At the federal level, the percentage can be much higher. In 1988 the Fair Housing Act was amended to prohibit discrimination based on disability, and four years later Congress began allowing housing authorities to reserve certain housing for specific groups to help people with disabilities to rent affordable housing.
HUD reviews the plans to make sure they meet general housing needs, but will consider requests to adjust ratios in mixed developments or to phase out the other group altogether.
In New Bedford, for example, officials convinced HUD to convert two developments that had housed disabled residents to all-elderly, and they are now seeking a third waiver.
Yet HUD denied Boston’s request several years ago to reduce the 30 percent of non-elderly residents in developments such as the Brighton complex, saying it was not warranted.
Younger disabled residents can apply to any type of public housing, but with openings scarce, they often accept whatever becomes available.
“For all our programs there’s an extensive waiting list,’’ said Lydia Agro, the public affairs director for the Boston Housing Authority.
In the Hub, elderly tenants last month in South Boston complained that younger neighbors were causing a variety of disruptions, and last fall tenants in the Lower Mills Apartments in Dorchester said they lived in fear of their younger neighbors, saying drug use, violence, and prostitution were regular occurrences.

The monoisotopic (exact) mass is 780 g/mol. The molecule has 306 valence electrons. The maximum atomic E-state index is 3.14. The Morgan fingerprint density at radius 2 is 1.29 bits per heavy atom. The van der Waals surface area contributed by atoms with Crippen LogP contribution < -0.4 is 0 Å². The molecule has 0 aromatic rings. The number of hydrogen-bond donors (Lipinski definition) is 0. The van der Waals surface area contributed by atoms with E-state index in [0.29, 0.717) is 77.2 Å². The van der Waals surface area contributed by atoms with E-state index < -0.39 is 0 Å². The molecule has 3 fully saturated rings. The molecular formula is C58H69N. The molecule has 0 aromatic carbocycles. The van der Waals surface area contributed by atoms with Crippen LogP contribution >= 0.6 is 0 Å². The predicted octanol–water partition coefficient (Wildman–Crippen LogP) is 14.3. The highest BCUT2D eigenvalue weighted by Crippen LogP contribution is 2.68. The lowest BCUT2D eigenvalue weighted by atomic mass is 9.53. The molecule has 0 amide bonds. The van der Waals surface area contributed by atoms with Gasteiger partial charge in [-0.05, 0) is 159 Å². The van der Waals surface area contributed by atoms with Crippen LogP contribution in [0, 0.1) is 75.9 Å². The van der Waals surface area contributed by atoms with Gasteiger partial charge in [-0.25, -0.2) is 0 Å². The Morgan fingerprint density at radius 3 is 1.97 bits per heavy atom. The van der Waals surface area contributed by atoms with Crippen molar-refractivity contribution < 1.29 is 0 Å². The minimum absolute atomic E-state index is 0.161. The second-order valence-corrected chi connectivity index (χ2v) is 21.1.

A HUD spokeswoman said the 70-30 ratio, which is in effect for all 34 elderly housing developments run by the BHA, is needed to meet the “high demand for non-elderly disabled housing in this area.’’
The state’s Department of Housing and Community Development said in a statement it had an “obligation and a responsibility’’ to provide appropriate housing for those with disabilities.
“In addition, resident safety in all Massachusetts public housing facilities is of the utmost importance to DHCD,’’ said Mary-Leah Assad, a department spokeswoman. “Disabled individuals do not inherently cause a safety risk to the elderly population.’’
The department also spends $350,000 annually on service coordinators at developments to promote better relations between the groups.
Even housing officials who oppose the policy say that conflicts are relatively rare and that those that do arise could happen in any residential setting.
“People with mental illness are going to live next to someone,’’ said Ray Mariano, who directs the Worcester Housing Authority. “And no matter what you do, there are people in elderly buildings who don’t belong there. In any community, things like this can happen.’’
Yet as the city’s mayor throughout most of the 1990s, Mariano asked federal housing officials to allow the city to establish elderly-only housing and said those developments have since proven safe and successful.
“It is always easier to separate the elderly,’’ Mariano said. But elderly residents in mixed developments did not report additional complaints, he said.
Mariano said staff members at the apartments work closely with residents with mental illness to make sure they are doing well but said people occasionally refuse to take their medication despite the urging.
Mental health advocates said the housing debate misses a broader point: that those with severe psychiatric disorders need personal care to live independently.
“No matter what the housing situation, they need to have wraparound services to manage the illness,’’ said Lynda Cutrell of the National Alliance on Mental Illness. “There have to be eyes on the individual.’’
Peter Schworm can be reached at email@example.com.